The present epidemic of diabetes is resulting in a worldwide increase in cardiovascular and microvascular complications including retinopathy. Current thinking has focused on local influences in the retina as being responsible for development of this diabetic complication. However, the contribution of circulating cells in maintenance, repair, and dysfunction of the vasculature is now becoming appreciated. Diabetic individuals have fewer endothelial progenitor cells (EPCs) in their circulation and these cells have diminished migratory potential, which contributes to their decreased reparative capacity. Using a rat model of type 2 diabetes, we show that the decrease in EPC release from diabetic bone marrow is caused by bone marrow neuropathy and that these changes precede the development of diabetic retinopathy. In rats that had diabetes for 4 mo, we observed a dramatic reduction in the number of nerve terminal endings in the bone marrow. Denervation was accompanied by increased numbers of EPCs within the bone marrow but decreased numbers in circulation. Furthermore, denervation was accompanied by a loss of circadian release of EPCs and a marked reduction in clock gene expression in the retina and in EPCs themselves. This reduction in the circadian peak of EPC release led to diminished reparative capacity, resulting in the development of the hallmark feature of diabetic retinopathy, acellular retinal capillaries. Thus, for the first time, diabetic retinopathy is related to neuropathy of the bone marrow. This novel finding shows that bone marrow denervation represents a new therapeutic target for treatment of diabetic vascular complications.
Docosahexaenoic acid (DHA22:6n3), the principal n3-polyunsaturated fatty acid (PUFA) in the retina, has been shown to have a pronounced anti-inflammatory effect in numerous in vivo and in vitro studies. Despite the importance of vascular inflammation in diabetic retinopathy, the anti-inflammatory role of DHA22:6n3 in cytokine-stimulated human retinal vascular endothelial cells (hRVECs) has not been addressed.
Cytokine-induced expression of cell adhesion molecules (CAMs) was assessed by Western blot. The effect of DHA22:6n3 on cytokine-induced nuclear factor (NF)-κB signaling was analyzed by Western blot analysis and electrophoretic mobility shift assay (EMSA).
Stimulation of hRVECs with VEGF165, TNFα, or IL-1β for 6 to 24 hours caused significant induction of intracellular adhesion molecule (ICAM)-1 and vascular cell adhesion molecule (VCAM)-1 expression. Pretreatment of the cells with 100 μM of BSA-bound DHA22:6n3 for 24 hours remarkably inhibited cytokine-induced CAM expression. IL-1β, TNFα, and VEGF165 induced nuclear translocation and binding of p65 and p50 NF-κB isoforms to the VCAM-1 promoter. DHA22:6n3 pretreatment inhibited cytokine-induced NF-κB binding by 25% to 40%. Moreover, DHA22:6n3 diminished IL-1β induced phosphorylation of the inhibitor of nuclear factor (NF)-κB (I-κBα), thus preventing its degradation.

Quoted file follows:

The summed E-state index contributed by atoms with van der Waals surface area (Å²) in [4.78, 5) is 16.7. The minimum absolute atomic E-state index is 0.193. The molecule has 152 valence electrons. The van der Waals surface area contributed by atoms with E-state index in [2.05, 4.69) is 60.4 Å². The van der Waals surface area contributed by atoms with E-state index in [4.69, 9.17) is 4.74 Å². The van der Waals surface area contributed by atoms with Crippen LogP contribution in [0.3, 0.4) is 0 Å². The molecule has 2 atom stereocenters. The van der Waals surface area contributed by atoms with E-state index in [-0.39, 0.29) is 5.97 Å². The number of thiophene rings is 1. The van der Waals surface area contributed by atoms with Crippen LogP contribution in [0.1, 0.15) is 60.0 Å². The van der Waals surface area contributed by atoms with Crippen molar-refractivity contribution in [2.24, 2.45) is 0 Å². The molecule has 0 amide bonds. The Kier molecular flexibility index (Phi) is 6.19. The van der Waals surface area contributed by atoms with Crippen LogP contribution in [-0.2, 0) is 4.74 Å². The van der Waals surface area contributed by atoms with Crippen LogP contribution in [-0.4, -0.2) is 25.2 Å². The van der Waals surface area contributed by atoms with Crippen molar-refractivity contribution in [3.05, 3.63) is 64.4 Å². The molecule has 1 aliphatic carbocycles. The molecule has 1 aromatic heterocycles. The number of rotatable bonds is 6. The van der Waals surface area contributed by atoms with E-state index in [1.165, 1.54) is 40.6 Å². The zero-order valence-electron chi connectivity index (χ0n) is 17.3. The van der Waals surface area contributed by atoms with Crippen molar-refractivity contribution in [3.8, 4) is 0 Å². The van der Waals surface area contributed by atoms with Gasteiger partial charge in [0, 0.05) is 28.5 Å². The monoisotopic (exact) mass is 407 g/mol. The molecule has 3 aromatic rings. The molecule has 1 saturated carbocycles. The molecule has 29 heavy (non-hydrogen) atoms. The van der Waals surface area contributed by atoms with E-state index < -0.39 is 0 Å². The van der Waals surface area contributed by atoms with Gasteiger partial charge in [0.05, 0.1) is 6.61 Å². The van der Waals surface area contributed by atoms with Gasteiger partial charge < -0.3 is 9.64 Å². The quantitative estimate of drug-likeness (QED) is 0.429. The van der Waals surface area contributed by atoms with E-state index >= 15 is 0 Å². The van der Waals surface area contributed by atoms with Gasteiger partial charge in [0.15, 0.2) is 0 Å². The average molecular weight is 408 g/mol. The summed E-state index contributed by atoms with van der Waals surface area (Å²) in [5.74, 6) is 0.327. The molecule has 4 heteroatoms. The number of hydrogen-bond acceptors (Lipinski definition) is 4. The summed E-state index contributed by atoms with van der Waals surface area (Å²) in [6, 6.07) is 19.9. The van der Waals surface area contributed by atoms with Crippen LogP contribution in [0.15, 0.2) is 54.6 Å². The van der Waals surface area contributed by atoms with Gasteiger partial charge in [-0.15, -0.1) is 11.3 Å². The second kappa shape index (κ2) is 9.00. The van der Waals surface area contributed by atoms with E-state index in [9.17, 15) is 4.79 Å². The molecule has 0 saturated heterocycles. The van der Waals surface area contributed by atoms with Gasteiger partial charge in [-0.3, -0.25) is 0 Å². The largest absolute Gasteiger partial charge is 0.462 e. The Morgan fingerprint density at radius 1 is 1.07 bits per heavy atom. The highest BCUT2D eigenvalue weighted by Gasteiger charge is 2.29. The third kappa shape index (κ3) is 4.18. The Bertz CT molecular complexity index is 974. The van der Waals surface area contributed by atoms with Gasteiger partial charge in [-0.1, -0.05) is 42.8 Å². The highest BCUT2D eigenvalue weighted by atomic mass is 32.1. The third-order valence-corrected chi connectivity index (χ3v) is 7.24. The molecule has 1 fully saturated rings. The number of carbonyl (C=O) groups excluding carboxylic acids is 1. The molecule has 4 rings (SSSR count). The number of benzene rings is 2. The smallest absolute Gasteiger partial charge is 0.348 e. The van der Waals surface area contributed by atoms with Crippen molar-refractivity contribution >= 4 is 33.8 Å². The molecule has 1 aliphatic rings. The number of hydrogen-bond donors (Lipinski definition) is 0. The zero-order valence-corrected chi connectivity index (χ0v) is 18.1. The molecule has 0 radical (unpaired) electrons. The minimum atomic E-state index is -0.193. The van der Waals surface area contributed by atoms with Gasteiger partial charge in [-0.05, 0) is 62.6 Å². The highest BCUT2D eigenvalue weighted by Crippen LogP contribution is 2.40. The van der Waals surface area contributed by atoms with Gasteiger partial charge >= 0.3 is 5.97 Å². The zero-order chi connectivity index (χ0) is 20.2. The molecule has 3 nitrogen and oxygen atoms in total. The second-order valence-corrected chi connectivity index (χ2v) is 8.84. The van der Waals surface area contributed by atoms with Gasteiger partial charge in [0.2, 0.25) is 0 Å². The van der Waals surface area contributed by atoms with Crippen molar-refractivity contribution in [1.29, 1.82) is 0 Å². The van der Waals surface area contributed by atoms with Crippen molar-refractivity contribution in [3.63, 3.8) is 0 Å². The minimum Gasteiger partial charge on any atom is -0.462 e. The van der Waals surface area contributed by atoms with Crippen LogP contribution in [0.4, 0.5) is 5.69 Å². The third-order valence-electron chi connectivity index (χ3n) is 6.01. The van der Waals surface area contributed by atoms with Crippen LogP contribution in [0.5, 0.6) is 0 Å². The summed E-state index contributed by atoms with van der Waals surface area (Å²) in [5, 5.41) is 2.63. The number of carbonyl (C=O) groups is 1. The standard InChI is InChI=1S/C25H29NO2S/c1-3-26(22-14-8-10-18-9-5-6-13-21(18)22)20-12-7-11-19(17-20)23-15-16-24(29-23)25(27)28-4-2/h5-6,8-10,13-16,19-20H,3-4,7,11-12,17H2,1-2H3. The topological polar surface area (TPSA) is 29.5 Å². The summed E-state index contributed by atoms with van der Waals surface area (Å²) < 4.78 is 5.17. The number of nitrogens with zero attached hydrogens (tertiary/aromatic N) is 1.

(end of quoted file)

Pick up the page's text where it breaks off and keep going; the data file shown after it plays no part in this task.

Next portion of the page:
IL-1β, TNFα, and VEGF165 induced CAM expression in hRVECs through activation of the NF-κB pathway. DHA22:6n3 inhibited cytokine induced CAM expression through suppression of NF-κB nuclear translocation and upstream I-κBα phosphorylation and degradation. DHA22:6n3 could be an important anti-inflammatory agent in the face of increased cytokine production and CAM expression in the diabetic retina.
Docosahexaenoic acid (DHA22:6,n3) is the principal n3 polyunsaturated fatty acid (PUFA) in the retina. The authors previously demonstrated that DHA22:6,n3 inhibited cytokine-induced adhesion molecule expression in primary human retinal vascular endothelial (hRVE) cells, the target tissue affected by diabetic retinopathy. Despite the importance of vascular inflammation in diabetic retinopathy, the mechanisms underlying anti-inflammatory effects of DHA22:6,n3 in vascular endothelial cells are not understood. In this study the authors address the hypothesis that DHA22:6,n3 acts through modifying lipid composition of caveolae/lipid rafts, thereby changing the outcome of important signaling events in these specialized plasma membrane microdomains.
hRVE cells were cultured in the presence or absence of DHA22:6,n3. Isolated caveolae/lipid raft–enriched detergent-resistant membrane domains were prepared using sucrose gradient ultracentrifugation. Fatty acid composition and cholesterol content of caveolae/lipid rafts before and after treatment were measured by HPLC. The expression of Src family kinases was assayed by Western blotting and immunohistochemistry.
Disruption of the caveolae/lipid raft structure with a cholesterol-depleting agent, methyl-cyclodextrin (MCD), diminished cytokine-induced signaling in hRVE cells. Growth of hRVE cells in media enriched in DHA22:6,n3 resulted in significant incorporation of DHA22:6,n3 into the major phospholipids of caveolae/lipid rafts, causing an increase in the unsaturation index in the membrane microdomain. DHA22:6,n3 enrichment in the caveolae/raft was accompanied by a 70% depletion of cholesterol from caveolae/lipid rafts and displacement of the SFK, Fyn, and c-Yes from caveolae/lipid rafts. Adding water-soluble cholesterol to DHA22:6,n3-treated cells replenished cholesterol in caveolae/lipid rafts and reversed the effect of DHA22:6,n3 on cytokine-induced signaling.
Incorporation of DHA22:6,n3 into fatty acyl chains of phospholipids in caveolae/lipid rafts, followed by cholesterol depletion and displacement of important signaling molecules, provides a potential mechanism for anti-inflammatory effect of DHA22:6,n3 in hRVE cells.
Autosomal dominant Stargardt-like macular dystrophy (STGD3) is a juvenile-onset disease that is caused by mutations in Elovl4 (elongation of very long fatty acids-4). The Elovl4 catalyzes the first step in the conversion of C24 and longer fatty acids (FAs) to very long-chain FAs (VLC-FAs, ≥C26). Photoreceptors are particularly rich in VLC polyunsaturated FAs (VLC-PUFA). To explore the role of VLC-PUFAs in photoreceptors, we conditionally deleted Elovl4 in the mouse retina.